Health Is Far More than Health Care
Let’s look at two issues that should be regarded as national health issues – but often are not.
First is the unity of FEW – food, energy, and water. The whole population needs safe drinking water not filled with carcinogens, drugs, heavy metals, pollutants, and microorganisms – and should be able to get it from public sources, not expensive bottled water. Farmers need lots of water to create crops. Oil and gas drillers and nuclear plants need huge amounts of water to produce energy – especially through practices like fracking.
Fracking can radically change the quality of drinking and agricultural water.
We want safe drinking water. We want nutritious, cheap food. We want domestic energy supplies that produce less pollution. Natural gas is better that way than coal, but only if the drilling methods control methane offgassing and don’t wreck the usable water supply.
Drinking, cleaning, food and energy production all require vast amounts of water. Yet is water use viewed as a health issue where food, clean water and energy must all be balanced against the overall health of the population and the economy?
Go look for that in the policy debates.
Next up is another major health issue – adolescent obesity and its result – diabetes. With reports that up to a quarter of adolescents will eventually prove diabetic or prediabetic, is this framed as a national health issue?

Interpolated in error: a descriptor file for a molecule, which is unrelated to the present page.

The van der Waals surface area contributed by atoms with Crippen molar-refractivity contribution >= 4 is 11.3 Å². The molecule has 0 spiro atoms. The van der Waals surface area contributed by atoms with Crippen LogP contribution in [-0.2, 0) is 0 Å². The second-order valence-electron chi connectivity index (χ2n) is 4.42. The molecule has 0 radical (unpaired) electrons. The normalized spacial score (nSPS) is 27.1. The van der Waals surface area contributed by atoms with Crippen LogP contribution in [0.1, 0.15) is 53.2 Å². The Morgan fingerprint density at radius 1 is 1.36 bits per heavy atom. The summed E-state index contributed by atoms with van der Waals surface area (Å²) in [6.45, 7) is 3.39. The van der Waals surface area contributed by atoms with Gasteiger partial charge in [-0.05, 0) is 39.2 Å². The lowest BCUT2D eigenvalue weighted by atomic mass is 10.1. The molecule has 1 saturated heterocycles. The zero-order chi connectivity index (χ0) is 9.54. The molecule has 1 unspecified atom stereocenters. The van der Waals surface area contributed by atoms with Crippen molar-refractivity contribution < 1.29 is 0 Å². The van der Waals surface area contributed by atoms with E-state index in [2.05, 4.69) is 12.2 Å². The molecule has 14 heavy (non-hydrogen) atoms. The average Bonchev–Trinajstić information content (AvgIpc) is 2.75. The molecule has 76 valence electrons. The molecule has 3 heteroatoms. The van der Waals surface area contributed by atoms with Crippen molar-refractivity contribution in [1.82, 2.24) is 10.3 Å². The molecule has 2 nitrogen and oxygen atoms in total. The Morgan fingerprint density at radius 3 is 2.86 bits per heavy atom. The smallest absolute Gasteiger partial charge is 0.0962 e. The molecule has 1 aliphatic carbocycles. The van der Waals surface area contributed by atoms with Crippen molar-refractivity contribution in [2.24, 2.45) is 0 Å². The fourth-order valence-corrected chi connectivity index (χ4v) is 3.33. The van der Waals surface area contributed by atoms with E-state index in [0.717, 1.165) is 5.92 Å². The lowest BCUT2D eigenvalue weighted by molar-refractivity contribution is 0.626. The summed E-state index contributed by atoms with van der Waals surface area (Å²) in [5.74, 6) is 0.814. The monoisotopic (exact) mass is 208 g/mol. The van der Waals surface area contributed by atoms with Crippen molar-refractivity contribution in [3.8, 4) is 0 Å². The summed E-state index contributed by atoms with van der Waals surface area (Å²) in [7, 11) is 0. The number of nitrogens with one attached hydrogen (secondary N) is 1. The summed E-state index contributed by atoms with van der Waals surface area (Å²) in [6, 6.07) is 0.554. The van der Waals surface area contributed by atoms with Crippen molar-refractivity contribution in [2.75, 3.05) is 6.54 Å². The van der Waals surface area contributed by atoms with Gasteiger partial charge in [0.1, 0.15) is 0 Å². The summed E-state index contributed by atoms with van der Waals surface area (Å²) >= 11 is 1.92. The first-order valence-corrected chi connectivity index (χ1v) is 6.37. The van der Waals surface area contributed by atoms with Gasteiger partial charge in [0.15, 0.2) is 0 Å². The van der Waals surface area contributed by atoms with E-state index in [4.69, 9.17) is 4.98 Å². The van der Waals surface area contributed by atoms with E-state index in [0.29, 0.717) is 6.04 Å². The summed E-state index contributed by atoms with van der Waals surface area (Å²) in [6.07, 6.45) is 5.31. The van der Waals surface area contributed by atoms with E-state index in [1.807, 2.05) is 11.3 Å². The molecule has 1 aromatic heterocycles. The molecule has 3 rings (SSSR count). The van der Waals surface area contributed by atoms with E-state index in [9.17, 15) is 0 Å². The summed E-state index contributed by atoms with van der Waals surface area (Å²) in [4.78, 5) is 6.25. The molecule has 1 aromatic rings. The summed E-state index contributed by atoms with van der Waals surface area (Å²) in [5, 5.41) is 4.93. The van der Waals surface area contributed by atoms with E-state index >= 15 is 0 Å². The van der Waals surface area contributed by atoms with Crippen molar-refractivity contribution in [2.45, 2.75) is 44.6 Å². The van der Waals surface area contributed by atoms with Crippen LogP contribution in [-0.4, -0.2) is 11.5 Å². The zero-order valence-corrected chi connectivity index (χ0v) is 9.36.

Rarely. Instead it becomes a debate about nutrition, or high fructose corn syrup, or sodas in the schools. But many more factors go into adolescent obesity – including cell phone use and sleep (sleep less, weigh more); lack of PE classes in schools; increasing use of cars and buses to transport kids rather than self-transport; energy drinks and their effects on rest and regeneration; the new forms of social networking; and perhaps most problematic, food advertising to children.
Are these different issues put together when we talk about adolescent health? Or are they tackled – if at all – on a one to one basis?
Putting it Together
A healthy population does not just live longer – it performs better. People feel more alert, alive, empowered. They also get more done, including economic production.
The American health care “system” is almost singularly unconcerned with producing health – the well-being of the population. According the CIA World Factbook, the US ranks 50th in the world in lifespan – one measure of health – and pays out about twice as much as other comparable countries.
What a deal.
If health care is to justify its outsized costs, we need to see health care’s stated goal as health – the well-being of the population. Otherwise, people will get wise to what other countries have known for decades: health care is often ancillary to the public’s health. Your water, air, food supply and national lifestyle may not be as sexy or “bottom-line profitable” as new hospital wings. They just affect the well-being of the population far more.